Welcome to Woodsboro, the town that time forgot. Here, one hour west of Baltimore, one can get a haircut for $5, a pancake breakfast for 30 cents and an unsullied view of some of the prettiest farmland in Frederick County.
Here, on the cusp of the Route 270 corridor, stand the vestiges of a bygone era: a quaint 19th century hotel, several sprawling Victorian homes and a number of historic log dwellings long since cloaked in aluminum siding.
Woodsboro doesn't bulldoze traditions, it simply boards them up. The interior of the town's old theater looks exactly as it did when the place closed in 1953. The doors were locked after the last performance. With its old-fashioned stage and antique seats, the movie house now looks more like a movie set.
Townsfolk cling to their small-town ways. In Woodsboro, customers help wipe the crumbs off lunchroom counters. Old friends meet in the one-chair barber shop on Main Street. And if Mayor Charles Crum isn't in his office, he may be driving an elderly resident to the doctor.
Mr. Crum, 63, says Woodsboro (pop. 565) has its share of excitement. There's the annual town carnival, and country dancing at the firehouse on Saturday night. "Lots of exciting things happen here," he says. "Why, we just put in a new sewage system 12 years ago."
Each Tuesday, old-timers gather at the Woodsboro Livestock Sale and Flea Market as they have for 43 years, to dicker over the price of everything from calves to cantaloupes to cowboy boots. Some folks come just to chat or eat in the ramshackle lunchroom at the auction barn, where manager Irene "Beanie" Fox sells homemade pies and ladles ice-cold lemonade from a large white bucket.
But times are changing in Woodsboro. Butcherings are no longer social events. A housing development is slated for the north end of town. And the sign in the window of the old blacksmith shop says "VCR repairs."
Bad omens, all.
Traffic is brisk along Route 194, which bisects the town just as it did 206 years ago when Woodsboro was founded on rich bottom land in the Monocacy Valley. Then, the road was but an Indian trail.
"If this highway could talk, it would unfold history," says Dahl Drenning, a schoolteacher whose ancestor, Joseph Wood, laid out the village in 1786. Wood's 18th century brick mansion, a replica of the historic Wythe House in Williamsburg, Va., has been restored to its original splendor by the California couple who bought it recently.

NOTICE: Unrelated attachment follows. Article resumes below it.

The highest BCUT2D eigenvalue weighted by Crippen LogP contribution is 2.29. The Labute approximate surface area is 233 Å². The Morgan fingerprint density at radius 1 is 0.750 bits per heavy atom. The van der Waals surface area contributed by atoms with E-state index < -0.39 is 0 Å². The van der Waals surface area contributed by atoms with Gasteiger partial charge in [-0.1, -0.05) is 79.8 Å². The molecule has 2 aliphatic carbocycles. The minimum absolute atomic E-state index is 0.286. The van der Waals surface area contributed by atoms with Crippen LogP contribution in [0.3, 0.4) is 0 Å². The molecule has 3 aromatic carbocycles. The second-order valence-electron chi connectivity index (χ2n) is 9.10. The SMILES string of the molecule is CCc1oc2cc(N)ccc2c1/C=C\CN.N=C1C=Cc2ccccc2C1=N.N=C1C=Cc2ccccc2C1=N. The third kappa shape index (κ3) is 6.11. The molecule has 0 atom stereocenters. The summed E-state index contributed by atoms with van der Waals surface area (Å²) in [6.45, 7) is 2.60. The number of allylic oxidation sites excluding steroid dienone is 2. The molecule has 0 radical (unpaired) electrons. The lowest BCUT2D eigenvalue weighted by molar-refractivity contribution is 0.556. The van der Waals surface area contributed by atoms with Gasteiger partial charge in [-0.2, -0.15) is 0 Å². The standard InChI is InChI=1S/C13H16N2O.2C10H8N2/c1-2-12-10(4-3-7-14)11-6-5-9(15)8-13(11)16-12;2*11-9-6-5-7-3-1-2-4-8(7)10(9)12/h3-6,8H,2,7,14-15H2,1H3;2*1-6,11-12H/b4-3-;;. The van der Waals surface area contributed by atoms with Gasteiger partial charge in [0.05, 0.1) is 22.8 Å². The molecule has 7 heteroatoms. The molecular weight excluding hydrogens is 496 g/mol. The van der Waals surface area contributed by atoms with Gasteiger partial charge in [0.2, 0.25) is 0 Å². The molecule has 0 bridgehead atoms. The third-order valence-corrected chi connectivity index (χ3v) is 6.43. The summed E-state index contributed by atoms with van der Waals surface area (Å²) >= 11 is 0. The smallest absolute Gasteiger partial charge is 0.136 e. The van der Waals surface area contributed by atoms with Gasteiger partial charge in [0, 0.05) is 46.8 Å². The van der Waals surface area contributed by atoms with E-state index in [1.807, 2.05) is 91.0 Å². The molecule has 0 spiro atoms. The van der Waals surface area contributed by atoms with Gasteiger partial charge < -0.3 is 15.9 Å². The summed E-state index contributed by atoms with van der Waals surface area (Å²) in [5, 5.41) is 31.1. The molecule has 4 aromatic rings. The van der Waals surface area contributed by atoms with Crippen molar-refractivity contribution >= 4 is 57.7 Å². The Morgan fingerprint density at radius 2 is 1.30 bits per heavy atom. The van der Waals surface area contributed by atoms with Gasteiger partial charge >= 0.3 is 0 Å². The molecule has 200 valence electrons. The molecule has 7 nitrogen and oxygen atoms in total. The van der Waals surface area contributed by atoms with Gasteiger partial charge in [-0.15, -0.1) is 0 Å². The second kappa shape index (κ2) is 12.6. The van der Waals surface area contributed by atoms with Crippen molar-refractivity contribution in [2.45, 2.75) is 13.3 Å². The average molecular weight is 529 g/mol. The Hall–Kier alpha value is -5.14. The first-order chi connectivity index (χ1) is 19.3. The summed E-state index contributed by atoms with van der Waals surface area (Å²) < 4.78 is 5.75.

Both George Washington and Ben Franklin passed through Woodsboro en route to Philadelphia. (Washington ate but didn't sleep here.) Colonial troops marched down Main Street on their way to the battle of Yorktown, Va.
One-third of the Union Army swept through Woodsboro toward a place called Gettysburg. So did Confederate Gen. Jeb Stuart, whose cavalry stole a number of the locals' horses. (Woodsboro leaned to the North during the Civil War. Nowadays, though, there is a place called the Johnny Reb Farm, so named for the owners, John and Rebecca.)
Like most old towns, Woodsboro has its favorite haunt: the graveyard at Grace Rocky Hill Church, site of the Tombstone That Sheds Blood. That's what a dying woman warned her husband would happen if he ever remarried. He did it anyway, and nearly 200 years later there are still mysterious red splotches on the smooth white headstone of Mrs. Fox.
You want legends? Woodsboro has produced two big-league baseball players. Archie "Lumbago" Stimmel won five games for the Cincinnati Reds before retiring to his hometown in 1902 to run a penny candy store. Ted Beard spent five years at Pittsburgh (1948-52), where he became the second man ever to hit a ball out of old Forbes Field. (Babe Ruth was the first.)
Woodsboro had its own sandlot team once: The old ball field is now buried beneath the Towne Restaurant. Score one for progress. But you won't hear a peep from these folks, as long as the Towne keeps dishing up slippery pot pies (crustless) and chocolate chip muffins.